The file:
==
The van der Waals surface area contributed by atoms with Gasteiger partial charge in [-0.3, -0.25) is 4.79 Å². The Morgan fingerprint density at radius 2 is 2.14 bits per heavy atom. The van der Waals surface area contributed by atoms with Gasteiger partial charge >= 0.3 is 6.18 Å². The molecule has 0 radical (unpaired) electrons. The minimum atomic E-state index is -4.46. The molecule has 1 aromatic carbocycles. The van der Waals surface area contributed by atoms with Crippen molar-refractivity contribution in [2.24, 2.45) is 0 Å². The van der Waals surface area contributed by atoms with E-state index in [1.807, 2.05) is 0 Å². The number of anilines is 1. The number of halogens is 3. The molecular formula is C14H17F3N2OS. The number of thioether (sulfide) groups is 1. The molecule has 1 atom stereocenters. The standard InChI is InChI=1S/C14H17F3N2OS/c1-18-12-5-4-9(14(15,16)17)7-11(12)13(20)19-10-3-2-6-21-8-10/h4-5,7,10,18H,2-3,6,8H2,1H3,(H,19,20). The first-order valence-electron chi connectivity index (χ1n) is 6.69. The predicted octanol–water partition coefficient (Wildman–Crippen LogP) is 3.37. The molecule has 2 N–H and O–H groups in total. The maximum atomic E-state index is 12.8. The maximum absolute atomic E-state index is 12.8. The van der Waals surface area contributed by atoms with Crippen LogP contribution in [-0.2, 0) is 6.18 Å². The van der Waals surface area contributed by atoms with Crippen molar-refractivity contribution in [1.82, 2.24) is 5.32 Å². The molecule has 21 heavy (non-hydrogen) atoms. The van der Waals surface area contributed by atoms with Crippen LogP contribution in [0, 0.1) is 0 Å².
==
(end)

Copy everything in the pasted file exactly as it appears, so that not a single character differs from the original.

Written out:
The van der Waals surface area contributed by atoms with Gasteiger partial charge in [-0.3, -0.25) is 4.79 Å². The Morgan fingerprint density at radius 2 is 2.14 bits per heavy atom. The van der Waals surface area contributed by atoms with Gasteiger partial charge >= 0.3 is 6.18 Å². The molecule has 0 radical (unpaired) electrons. The minimum atomic E-state index is -4.46. The molecule has 1 aromatic carbocycles. The van der Waals surface area contributed by atoms with Crippen molar-refractivity contribution in [2.24, 2.45) is 0 Å². The van der Waals surface area contributed by atoms with E-state index in [1.807, 2.05) is 0 Å². The number of anilines is 1. The number of halogens is 3. The molecular formula is C14H17F3N2OS. The number of thioether (sulfide) groups is 1. The molecule has 1 atom stereocenters. The standard InChI is InChI=1S/C14H17F3N2OS/c1-18-12-5-4-9(14(15,16)17)7-11(12)13(20)19-10-3-2-6-21-8-10/h4-5,7,10,18H,2-3,6,8H2,1H3,(H,19,20). The first-order valence-electron chi connectivity index (χ1n) is 6.69. The predicted octanol–water partition coefficient (Wildman–Crippen LogP) is 3.37. The molecule has 2 N–H and O–H groups in total. The maximum atomic E-state index is 12.8. The maximum absolute atomic E-state index is 12.8. The van der Waals surface area contributed by atoms with Crippen LogP contribution in [-0.2, 0) is 6.18 Å². The van der Waals surface area contributed by atoms with Crippen molar-refractivity contribution in [1.82, 2.24) is 5.32 Å². The molecule has 21 heavy (non-hydrogen) atoms. The van der Waals surface area contributed by atoms with Crippen LogP contribution in [0, 0.1) is 0 Å².